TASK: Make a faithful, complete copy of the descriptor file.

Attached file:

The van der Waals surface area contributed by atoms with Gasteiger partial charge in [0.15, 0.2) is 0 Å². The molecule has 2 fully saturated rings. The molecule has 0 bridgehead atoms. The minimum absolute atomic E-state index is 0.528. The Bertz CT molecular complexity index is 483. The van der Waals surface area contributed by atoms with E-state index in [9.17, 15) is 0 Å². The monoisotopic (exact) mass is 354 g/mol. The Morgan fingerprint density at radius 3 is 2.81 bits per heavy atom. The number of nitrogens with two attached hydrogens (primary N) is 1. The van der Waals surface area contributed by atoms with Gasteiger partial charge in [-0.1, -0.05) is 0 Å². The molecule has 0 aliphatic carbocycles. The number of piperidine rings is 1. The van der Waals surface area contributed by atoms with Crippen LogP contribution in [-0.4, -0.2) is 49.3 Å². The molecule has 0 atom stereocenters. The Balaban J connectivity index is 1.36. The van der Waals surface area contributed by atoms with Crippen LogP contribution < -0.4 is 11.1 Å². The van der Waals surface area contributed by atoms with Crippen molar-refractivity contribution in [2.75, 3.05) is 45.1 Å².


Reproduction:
The van der Waals surface area contributed by atoms with Gasteiger partial charge in [0.15, 0.2) is 0 Å². The molecule has 2 fully saturated rings. The molecule has 0 bridgehead atoms. The minimum absolute atomic E-state index is 0.528. The Bertz CT molecular complexity index is 483. The van der Waals surface area contributed by atoms with E-state index in [9.17, 15) is 0 Å². The monoisotopic (exact) mass is 354 g/mol. The Morgan fingerprint density at radius 3 is 2.81 bits per heavy atom. The number of nitrogens with two attached hydrogens (primary N) is 1. The van der Waals surface area contributed by atoms with Gasteiger partial charge in [-0.1, -0.05) is 0 Å². The molecule has 0 aliphatic carbocycles. The number of piperidine rings is 1. The van der Waals surface area contributed by atoms with Crippen LogP contribution in [-0.4, -0.2) is 49.3 Å². The molecule has 0 atom stereocenters. The Balaban J connectivity index is 1.36. The van der Waals surface area contributed by atoms with Crippen LogP contribution < -0.4 is 11.1 Å². The van der Waals surface area contributed by atoms with Crippen molar-refractivity contribution in [2.75, 3.05) is 45.1 Å².